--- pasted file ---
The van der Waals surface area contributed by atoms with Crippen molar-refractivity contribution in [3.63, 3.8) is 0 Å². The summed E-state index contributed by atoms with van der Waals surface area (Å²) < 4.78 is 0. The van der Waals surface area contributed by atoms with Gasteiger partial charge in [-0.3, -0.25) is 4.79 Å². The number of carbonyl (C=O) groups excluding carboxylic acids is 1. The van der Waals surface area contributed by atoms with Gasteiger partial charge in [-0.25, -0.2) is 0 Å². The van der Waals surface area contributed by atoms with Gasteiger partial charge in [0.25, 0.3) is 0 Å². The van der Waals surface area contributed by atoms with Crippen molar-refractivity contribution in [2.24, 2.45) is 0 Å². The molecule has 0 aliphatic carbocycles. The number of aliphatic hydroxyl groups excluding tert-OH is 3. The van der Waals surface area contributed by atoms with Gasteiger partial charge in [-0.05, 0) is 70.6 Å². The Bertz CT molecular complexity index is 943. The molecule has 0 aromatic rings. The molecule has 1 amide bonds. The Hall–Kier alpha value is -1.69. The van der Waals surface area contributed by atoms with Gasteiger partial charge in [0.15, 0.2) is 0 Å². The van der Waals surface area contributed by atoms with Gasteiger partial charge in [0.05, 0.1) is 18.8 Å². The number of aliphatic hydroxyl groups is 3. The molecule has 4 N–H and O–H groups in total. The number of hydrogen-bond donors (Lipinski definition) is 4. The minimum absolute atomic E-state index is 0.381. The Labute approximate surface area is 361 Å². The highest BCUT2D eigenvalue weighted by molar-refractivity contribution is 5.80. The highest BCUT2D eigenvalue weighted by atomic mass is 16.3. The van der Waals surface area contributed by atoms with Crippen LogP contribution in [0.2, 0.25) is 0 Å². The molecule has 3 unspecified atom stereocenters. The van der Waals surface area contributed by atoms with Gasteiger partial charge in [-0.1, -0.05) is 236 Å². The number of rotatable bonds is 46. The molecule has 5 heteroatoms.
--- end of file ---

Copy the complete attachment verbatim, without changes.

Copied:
The van der Waals surface area contributed by atoms with Crippen molar-refractivity contribution in [3.63, 3.8) is 0 Å². The summed E-state index contributed by atoms with van der Waals surface area (Å²) < 4.78 is 0. The van der Waals surface area contributed by atoms with Gasteiger partial charge in [-0.3, -0.25) is 4.79 Å². The number of carbonyl (C=O) groups excluding carboxylic acids is 1. The van der Waals surface area contributed by atoms with Gasteiger partial charge in [-0.25, -0.2) is 0 Å². The van der Waals surface area contributed by atoms with Gasteiger partial charge in [0.25, 0.3) is 0 Å². The van der Waals surface area contributed by atoms with Crippen molar-refractivity contribution in [2.24, 2.45) is 0 Å². The molecule has 0 aliphatic carbocycles. The number of aliphatic hydroxyl groups excluding tert-OH is 3. The van der Waals surface area contributed by atoms with Gasteiger partial charge in [-0.05, 0) is 70.6 Å². The Bertz CT molecular complexity index is 943. The molecule has 0 aromatic rings. The molecule has 1 amide bonds. The Hall–Kier alpha value is -1.69. The van der Waals surface area contributed by atoms with Gasteiger partial charge in [0.15, 0.2) is 0 Å². The van der Waals surface area contributed by atoms with Gasteiger partial charge in [0.05, 0.1) is 18.8 Å². The number of aliphatic hydroxyl groups is 3. The molecule has 4 N–H and O–H groups in total. The number of hydrogen-bond donors (Lipinski definition) is 4. The minimum absolute atomic E-state index is 0.381. The Labute approximate surface area is 361 Å². The highest BCUT2D eigenvalue weighted by molar-refractivity contribution is 5.80. The highest BCUT2D eigenvalue weighted by atomic mass is 16.3. The van der Waals surface area contributed by atoms with Crippen LogP contribution in [0.2, 0.25) is 0 Å². The molecule has 3 unspecified atom stereocenters. The van der Waals surface area contributed by atoms with Gasteiger partial charge in [-0.1, -0.05) is 236 Å². The number of rotatable bonds is 46. The molecule has 5 heteroatoms.